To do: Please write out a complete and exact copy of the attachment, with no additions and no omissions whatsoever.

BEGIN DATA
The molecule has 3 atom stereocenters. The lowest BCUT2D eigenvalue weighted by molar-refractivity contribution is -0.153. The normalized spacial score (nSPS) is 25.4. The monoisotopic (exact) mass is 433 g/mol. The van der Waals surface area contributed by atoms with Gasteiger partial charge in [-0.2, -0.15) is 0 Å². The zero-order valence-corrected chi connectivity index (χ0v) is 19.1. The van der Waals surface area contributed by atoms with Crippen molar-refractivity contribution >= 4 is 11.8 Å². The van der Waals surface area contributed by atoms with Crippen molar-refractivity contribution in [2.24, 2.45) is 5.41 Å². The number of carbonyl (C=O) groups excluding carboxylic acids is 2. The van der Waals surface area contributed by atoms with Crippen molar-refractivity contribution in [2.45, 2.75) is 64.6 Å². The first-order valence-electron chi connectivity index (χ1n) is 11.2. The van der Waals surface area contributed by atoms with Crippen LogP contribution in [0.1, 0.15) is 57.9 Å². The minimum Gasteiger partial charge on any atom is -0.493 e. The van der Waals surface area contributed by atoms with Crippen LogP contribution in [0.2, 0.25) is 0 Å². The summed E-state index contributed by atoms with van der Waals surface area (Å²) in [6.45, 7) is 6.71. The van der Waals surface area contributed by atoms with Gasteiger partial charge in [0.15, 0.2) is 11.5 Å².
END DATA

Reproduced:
The molecule has 3 atom stereocenters. The lowest BCUT2D eigenvalue weighted by molar-refractivity contribution is -0.153. The normalized spacial score (nSPS) is 25.4. The monoisotopic (exact) mass is 433 g/mol. The van der Waals surface area contributed by atoms with Gasteiger partial charge in [-0.2, -0.15) is 0 Å². The zero-order valence-corrected chi connectivity index (χ0v) is 19.1. The van der Waals surface area contributed by atoms with Crippen molar-refractivity contribution >= 4 is 11.8 Å². The van der Waals surface area contributed by atoms with Crippen molar-refractivity contribution in [2.24, 2.45) is 5.41 Å². The number of carbonyl (C=O) groups excluding carboxylic acids is 2. The van der Waals surface area contributed by atoms with Crippen molar-refractivity contribution in [2.45, 2.75) is 64.6 Å². The first-order valence-electron chi connectivity index (χ1n) is 11.2. The van der Waals surface area contributed by atoms with Crippen LogP contribution in [0.1, 0.15) is 57.9 Å². The minimum Gasteiger partial charge on any atom is -0.493 e. The van der Waals surface area contributed by atoms with Crippen LogP contribution in [0.2, 0.25) is 0 Å². The summed E-state index contributed by atoms with van der Waals surface area (Å²) in [6.45, 7) is 6.71. The van der Waals surface area contributed by atoms with Gasteiger partial charge in [0.15, 0.2) is 11.5 Å².